Ever since Aristotle, the terms that are translated ‘end’ (e.g. the Greek word telos and the Latin finis) have played a starring role in ethical theory. But in fact there are three crucially different things that can be meant by speaking of the “end for the sake of which” an agent is acting.

  1. In one sense, this “end” is the ultimate goal or end result that the agent is trying or intending to bring about.
  2. In a second sense, this “end” is the object of the fundamental wish or desire that motivated the action.
  3. In a third sense, this “end” is a state of affairs that the agent believes to be good, such that the agent believes the goodness of this state of affairs to explain what is good about the action.

In the first sense (1), to say that the action is done “for the sake of” this “end” is to say something about the structure of the plan or intention that the agent is executing in performing the action. This end is what guides your execution of the plan: carrying out the plan involves monitoring what is going on around you, and continually adjusting your behaviour in such a way that that this ultimate goal is achieved.

In the second sense (2), to say that the action is done “for the sake of” this “end” is to say something about what motivated the agent to adopt this plan or intention in the first place. What “motivated” the agent to adopt this plan is what plays a certain role in explaining why the agent adopted the plan; it corresponds to the agent’s motivating reasons for adopting the plan.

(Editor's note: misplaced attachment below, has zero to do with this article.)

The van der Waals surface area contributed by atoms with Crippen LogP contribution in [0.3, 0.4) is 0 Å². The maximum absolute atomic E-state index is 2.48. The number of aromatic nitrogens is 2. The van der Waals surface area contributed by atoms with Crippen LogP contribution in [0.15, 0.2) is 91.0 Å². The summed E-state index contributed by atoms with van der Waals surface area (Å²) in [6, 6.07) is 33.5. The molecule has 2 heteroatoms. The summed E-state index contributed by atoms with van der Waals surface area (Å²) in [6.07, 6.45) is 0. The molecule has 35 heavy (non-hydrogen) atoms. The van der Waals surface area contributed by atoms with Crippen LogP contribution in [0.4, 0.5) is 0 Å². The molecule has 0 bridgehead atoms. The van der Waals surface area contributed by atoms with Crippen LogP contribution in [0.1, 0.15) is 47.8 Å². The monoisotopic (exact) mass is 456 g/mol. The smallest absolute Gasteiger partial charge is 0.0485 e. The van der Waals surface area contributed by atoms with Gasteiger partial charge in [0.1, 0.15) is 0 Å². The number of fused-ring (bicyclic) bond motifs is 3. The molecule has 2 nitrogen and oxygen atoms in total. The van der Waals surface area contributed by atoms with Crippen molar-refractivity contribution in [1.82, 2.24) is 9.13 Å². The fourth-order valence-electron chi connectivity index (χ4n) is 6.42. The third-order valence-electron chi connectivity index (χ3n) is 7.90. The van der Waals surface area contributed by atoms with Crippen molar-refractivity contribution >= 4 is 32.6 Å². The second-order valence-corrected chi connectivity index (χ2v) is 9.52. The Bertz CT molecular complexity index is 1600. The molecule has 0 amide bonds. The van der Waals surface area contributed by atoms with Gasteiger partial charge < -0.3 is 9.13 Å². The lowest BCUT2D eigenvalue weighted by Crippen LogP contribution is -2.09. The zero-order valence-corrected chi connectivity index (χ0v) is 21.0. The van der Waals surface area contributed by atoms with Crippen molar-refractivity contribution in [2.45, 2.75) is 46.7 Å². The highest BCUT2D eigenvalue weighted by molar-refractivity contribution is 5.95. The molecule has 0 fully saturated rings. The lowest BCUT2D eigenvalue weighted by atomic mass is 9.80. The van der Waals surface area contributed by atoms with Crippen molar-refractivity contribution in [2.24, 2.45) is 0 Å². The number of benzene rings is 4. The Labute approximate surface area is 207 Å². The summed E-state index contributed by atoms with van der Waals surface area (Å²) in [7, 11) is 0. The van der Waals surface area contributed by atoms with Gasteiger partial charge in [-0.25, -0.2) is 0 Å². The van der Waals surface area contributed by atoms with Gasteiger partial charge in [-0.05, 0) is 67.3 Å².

In the third sense (3), to say that the action is done “for the sake of” this “end” is to say something about what in the agent’s view justifies or counts as a normative reason in favour of the action.

It should be clear that these three things can come apart.

E.g. suppose that you decide to go for a run. You believe that this is a good thing to do because you think that it is a good way to keep fit. So your “end” in sense (3) – the state of affairs whose goodness you take to justify your action – is your keeping fit.

Suppose, however, that you are not actually motivated by any desire to keep fit; you are motivated solely by a desire to impress some of your fitness-loving friends. So your “end” in sense (2) – the object of the desire or wish that fundamentally motivates your action – is your impressing your friends.

Suppose, finally, that you know that there is only a low chance that your friends will even notice you going for a run, and so it would not be true to say that you intend to impress your friends. However, you do form a specific plan for the run – say, to run clockwise around Christ Church Meadow without stopping. So your end in sense (1) – the ultimate goal or end result that you are trying or intending to bring about, i.e. the goal that guides your behaviour – is simply your running clockwise all the way around Christ Church Meadow without stopping.

In fact, I believe that some of the arguments that Aristotle gives in the Nicomachean Ethics (e.g. in Book X, chap. 7) are vitiated by a failure to draw these distinctions as clearly as he could have done. But that is another story. The main point that I wanted to make here is simply that there are at least these three senses of the term ‘end’.

13 Replies to “Three Senses of ‘End’

  1. And I fear sometimes people use “end” to mean proper or fitting end, regardless of the psychological states of the person whose end it is.